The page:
Trump says he'll meet with North Korean leader Kim Jong Un
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WASHINGTON (AP) — After months of trading insults and threats of nuclear annihilation, President Donald Trump agreed to meet with North Korean leader Kim Jung Un by May to negotiate an end to Pyongyang's nuclear weapons program, South Korean and U.S. officials said Thursday. No American president has ever met with a North Korea leader.
The South Korean national security director, Chung Eui-yong, told reporters outside the White House of the planned summit, after briefing Trump and other top U.S. officials about a rare meeting with Kim in the North Korean capital on Monday.
The meeting would be unprecedented during seven decades of animosity between the U.S. and North Korea. The countries do not even have formal diplomatic relations. They remain in a state of war because the 1950-53 Korean War ended with an armistice and not a peace treaty.
Chung said he had told Trump that Kim says he's committed to "denuclearization" and has pledged that North Korea will refrain from any further nuclear or missile tests — providing a rare diplomatic opening after a year of escalating tensions over the North's tests. The rival Koreas have already agreed to hold a leadership summit in late April.
"He (Kim) expressed his eagerness to meet President Trump as soon as possible," Chung said. "President Trump appreciated the briefing and said he would meet Kim Jong Un by May to achieve permanent denuclearization."
Chung did not say where Trump would meet with Kim. The White House said Trump's meeting with Kim would take place "at a place and time to be determined."
Trump took office vowing to stop North Korea from attaining a nuclear-tipped missile that could reach the U.S. mainland. He's oscillated between threats and insults directed at Kim, and more conciliatory rhetoric. His more bellicose talk, and Kim's nuclear and missile tests, have fueled fears of war.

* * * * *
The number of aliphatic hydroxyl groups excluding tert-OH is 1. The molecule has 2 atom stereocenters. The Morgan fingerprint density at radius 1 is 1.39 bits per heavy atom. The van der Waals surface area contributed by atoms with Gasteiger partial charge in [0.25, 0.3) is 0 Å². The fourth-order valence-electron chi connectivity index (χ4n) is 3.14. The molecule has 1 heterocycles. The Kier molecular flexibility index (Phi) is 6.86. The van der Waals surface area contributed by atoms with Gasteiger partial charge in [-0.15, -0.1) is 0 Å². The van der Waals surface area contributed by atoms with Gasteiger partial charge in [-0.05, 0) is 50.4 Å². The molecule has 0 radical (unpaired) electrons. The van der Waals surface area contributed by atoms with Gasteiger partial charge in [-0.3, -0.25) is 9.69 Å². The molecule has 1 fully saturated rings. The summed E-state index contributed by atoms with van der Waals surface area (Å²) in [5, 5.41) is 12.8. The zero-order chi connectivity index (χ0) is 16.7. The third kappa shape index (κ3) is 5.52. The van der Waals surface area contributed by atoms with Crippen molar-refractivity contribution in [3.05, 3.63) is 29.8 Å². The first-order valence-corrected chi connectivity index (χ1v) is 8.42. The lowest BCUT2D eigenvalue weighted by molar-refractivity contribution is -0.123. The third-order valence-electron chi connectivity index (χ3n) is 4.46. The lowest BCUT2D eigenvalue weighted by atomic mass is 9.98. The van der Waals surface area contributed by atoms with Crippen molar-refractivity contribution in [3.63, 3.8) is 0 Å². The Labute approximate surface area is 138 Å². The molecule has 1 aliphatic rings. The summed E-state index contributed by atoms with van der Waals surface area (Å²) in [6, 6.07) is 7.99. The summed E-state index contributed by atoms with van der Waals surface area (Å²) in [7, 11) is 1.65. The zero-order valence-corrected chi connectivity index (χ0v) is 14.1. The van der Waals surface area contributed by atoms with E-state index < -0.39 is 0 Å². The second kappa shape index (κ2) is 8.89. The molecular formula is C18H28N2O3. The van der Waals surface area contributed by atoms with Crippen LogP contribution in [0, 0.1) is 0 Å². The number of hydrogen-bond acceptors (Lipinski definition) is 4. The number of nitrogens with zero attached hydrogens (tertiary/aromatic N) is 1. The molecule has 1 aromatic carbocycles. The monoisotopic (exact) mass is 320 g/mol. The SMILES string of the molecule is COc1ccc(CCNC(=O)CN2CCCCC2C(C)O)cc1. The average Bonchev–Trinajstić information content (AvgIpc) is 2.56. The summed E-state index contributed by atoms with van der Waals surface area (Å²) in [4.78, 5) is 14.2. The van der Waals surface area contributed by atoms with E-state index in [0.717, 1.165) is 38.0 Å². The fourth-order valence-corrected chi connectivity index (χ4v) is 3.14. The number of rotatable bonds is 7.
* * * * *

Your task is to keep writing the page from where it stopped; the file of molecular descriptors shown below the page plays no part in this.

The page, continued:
Trump, who has ramped up economic sanctions on North Korea to force it to negotiate on giving up its nukes, has threatened the pariah nation with "fire and fury" if its threats against the U.S. and its allies continued. He has derided Kim by referring to him as "Little Rocket Man."
After Kim repeated threats against the U.S. in a New Year's address and mentioned the "nuclear button" on his office desk, Trump responded by tweeting that he has a nuclear button, too, "but it is a much bigger & more powerful one than his, and my Button works!"
On Tuesday after leaving Pyongyang, Chung had publicized that North Korea was offering talks with the United States on denuclearization and normalizing ties, but the proposal for a summit still came as a huge surprise, and will raise questions about whether the two sides are ready for such a high-level meeting.
Chung, who credited Trump's "maximum pressure" campaign for the diplomatic opening, said Kim understands that routine U.S.-South Korea military drills "must continue."
The drills were suspended during the Winter Olympics recently hosted by South Korea, which provided impetus for the inter-Korea rapprochement. The drills are expected to resume next month. North Korea has long protested the military maneuvers south of the divided Korean Peninsula as a rehearsal for invading the North.
Trump had made a surprise visit to the White House press briefing room on Thursday afternoon to alert reporters to the South Korean announcement. When asked whether the announcement would be about talks with North Korea, he told ABC reporter Jon Karl: "It's almost beyond that. Hopefully, you will give me credit."
On Tuesday, Trump had expressed both hope and skepticism about the reported offer of talks, which has yet to be confirmed, at least publicly, by the isolated North Korean government. While the path to a diplomatic resolution over the North's nuclear arsenal would be long and difficult, talks could dampen fears of war breaking out over what represents an emerging threat to the U.S. mainland.
Just a few hours earlier, U.S. Secretary of State Rex Tillerson, who is traveling in Africa, had said the adversaries were still a long way from holding negotiations.
Associated Press writers Jill Colvin, Zeke Miller, Catherine Lucey, Ken Thomas and Darlene Superville contributed to this report.